More than 300 online comments regarding the proposed U.S. 522 Berkeley Springs Bypass were turned over to The Morgan Messenger on September 13 from the WV Department of Transportation Division of Highways (DOH). Those are in addition to the 35 handwritten or typed comments that were received on August 21 through a Freedom of Information Act (FOIA) request made on July 16.
The comments requested were from a February 28, 2019 public workshop meeting by the DOH in Berkeley Springs. It was the second public workshop meeting where the DOH maps showed a redesign with the bypass entrances at the southern and northern ends allowing traffic to continue on U.S. 522 straight into town.
The DOH redesigned the bypass entrances based on the comments from the first DOH meeting on April 19, 2018.
When questioned whether the most recent bypass comments were from both 2018 and 2019, the DOH said the online comments were only from the 2019 meeting. Since there were no dates provided on the online comments, this newspaper had no way to discern the dates of the comments. For instance, two people who reviewed the online comments said they did not find their own comments listed.
In reviewing the online comments, about 125 said they wanted the bypass entrances at the southern and northern ends to allow traffic to continue on U.S. 522 straight into town.
About 89 commented that the bypass design needed to be changed and more study was needed.
“While I agree that something needs to be done to fix the congestion and secure more safety along the route, I don’t agree with the logistics of this bypass… please revisit the design and reconsider the exits and entrances at the South and North ends of our county,” one person wrote.
Sheetz, Inc. wrote that they were blindsided by a proposed bypass:
“We were recently alerted to the proposed Berkeley Springs bypass by a representative from the Berkeley Springs Chamber of Commerce. To say that this news is alarming is an understatement given that we opened a new store at 2151 Valley Road, Berkeley Springs, West Virginia on May 4, 2017, at a cost of over $4,500,000.00. We spent a significant amount of time, energy, and resources working through our due diligence and permitting processes prior to opening this store. In fact, a large part of our efforts was spent working with representatives from the West Virginia Division of Highways (“WVDOH”) for the issuance of a highway occupancy permit. However, throughout our processes we were never alerted to the possibility of the proposed bypass being a shovel-ready project, a project that was imminent, or a project that had any possibility of happening in the next 15 years. Conversely, we were told that this project – that was originally designed approximately 20 years earlier – was removed from any short-or long-term plan because of a lack of funding. If we had known that WVDOH was moving forward with this proposed project we certainly would not have invested millions of dollars to build at this location, which you now intend to bypass.”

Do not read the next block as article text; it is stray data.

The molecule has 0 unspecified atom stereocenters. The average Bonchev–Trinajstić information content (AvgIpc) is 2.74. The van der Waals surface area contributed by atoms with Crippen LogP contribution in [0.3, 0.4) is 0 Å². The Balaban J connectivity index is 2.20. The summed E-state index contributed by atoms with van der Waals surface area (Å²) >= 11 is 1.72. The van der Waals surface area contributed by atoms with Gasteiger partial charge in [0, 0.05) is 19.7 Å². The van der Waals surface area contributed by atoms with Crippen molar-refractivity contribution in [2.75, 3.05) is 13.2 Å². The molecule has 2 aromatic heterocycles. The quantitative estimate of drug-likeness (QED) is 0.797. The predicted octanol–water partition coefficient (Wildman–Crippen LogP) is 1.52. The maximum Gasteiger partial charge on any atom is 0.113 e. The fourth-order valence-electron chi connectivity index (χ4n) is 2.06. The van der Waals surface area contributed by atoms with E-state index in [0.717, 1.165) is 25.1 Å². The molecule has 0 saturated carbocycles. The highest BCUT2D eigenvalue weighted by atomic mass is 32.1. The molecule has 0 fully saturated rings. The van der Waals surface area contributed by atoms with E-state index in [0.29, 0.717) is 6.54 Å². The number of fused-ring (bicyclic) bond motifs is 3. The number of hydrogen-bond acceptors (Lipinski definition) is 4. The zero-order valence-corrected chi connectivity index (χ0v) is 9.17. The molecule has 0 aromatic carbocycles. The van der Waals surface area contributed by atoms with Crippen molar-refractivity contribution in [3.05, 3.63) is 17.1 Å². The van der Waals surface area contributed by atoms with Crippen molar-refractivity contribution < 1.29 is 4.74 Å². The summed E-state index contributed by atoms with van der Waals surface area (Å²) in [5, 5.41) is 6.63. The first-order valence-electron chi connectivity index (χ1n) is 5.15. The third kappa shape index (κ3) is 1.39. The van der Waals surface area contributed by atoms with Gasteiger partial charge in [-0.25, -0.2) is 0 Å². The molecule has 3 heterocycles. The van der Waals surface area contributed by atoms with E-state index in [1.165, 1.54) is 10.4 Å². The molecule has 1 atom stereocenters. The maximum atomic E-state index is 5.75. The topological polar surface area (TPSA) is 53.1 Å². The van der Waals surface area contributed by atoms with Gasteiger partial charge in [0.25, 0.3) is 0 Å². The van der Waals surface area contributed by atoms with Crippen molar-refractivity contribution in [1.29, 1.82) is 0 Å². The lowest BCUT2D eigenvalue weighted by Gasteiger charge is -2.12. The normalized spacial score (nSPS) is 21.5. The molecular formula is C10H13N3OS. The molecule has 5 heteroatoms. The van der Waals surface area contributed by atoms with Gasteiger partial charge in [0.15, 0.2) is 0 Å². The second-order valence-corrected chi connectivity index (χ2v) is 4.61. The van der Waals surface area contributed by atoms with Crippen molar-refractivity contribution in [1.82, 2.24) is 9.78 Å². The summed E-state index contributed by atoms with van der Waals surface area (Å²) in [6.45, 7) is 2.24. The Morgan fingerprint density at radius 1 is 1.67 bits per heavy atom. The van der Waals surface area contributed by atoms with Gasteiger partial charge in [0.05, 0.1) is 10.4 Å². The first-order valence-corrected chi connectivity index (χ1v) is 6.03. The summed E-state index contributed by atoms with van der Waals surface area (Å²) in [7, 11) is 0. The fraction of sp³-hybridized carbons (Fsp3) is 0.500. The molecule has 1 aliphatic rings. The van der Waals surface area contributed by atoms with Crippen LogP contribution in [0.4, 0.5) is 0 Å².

Sheetz further wrote: “Sheetz hereby requests a face-to-face meeting with the appropriate WVDOH officials to discuss this proposed project and what can be done to lessen the significant and detrimental financial impact on the businesses, employees and families that depend on this vibrant business and retail corridor.”
About 69 commenters said they were against a bypass, 18 said they wanted a bypass but wanted the design improved, 17 said they liked the bypass as it was designed, and about six people had personal property questions.
Many comments focused on truck traffic as the target of traffic problems, noise and safety issues.
Of those with specific bypass design comments, the majority said they favored a two-lane, 55 mph bypass and said they were against the four-lane bypass with 65 mph speed as the bypass is now designed.
“Why can’t you build a two-lane bypass highway with a reasonable speed limit of 55 mph? This makes more sense for a short bypass around a small town. It would take a lot less ground and cost much less,” one person commented.
At a February 28 DOH workshop meeting, the intersection and the southern end connection was shown as a roundabout that would allow the entrance onto the bypass on the east side of U.S. 522.
A roundabout on the northern end was shown connecting to the bypass. A Fairview Connector exit was depicted, going to Fairview Drive and War Memorial Hospital.
Roundabouts are circular intersections where the drivers travel counterclockwise around a center island. Drivers yield at entry to traffic in the roundabout, then enter the intersection and exit at their desired street. A roundabout is designed to accommodate all vehicles, including truck and trailer combinations.
Comments received online were split with some favoring the roundabout and others not. Many favored a “Y” where drivers would choose whether to say on U.S. 522 or take the bypass.
The project description proposes to construct the Berkeley Springs Bypass and the Fairview Connector. The project begins south of Winchester Grade Road and ends north of town near Sandmine Road, including a connector from U.S. 522 to Fairview Drive (near War Memorial Hospital) for a distance of about four miles. The estimated cost of the project is $64 million.
The currently proposed bypass will be a four-lane, controlled access expressway with a grassed median and a design speed of 65 mph, according to the DOH.
According to the DOH timeline, the environmental impact study was to be finished by mid-2019, right-of-way activities by the end of 2019, construction in late 2020 and in early 2021.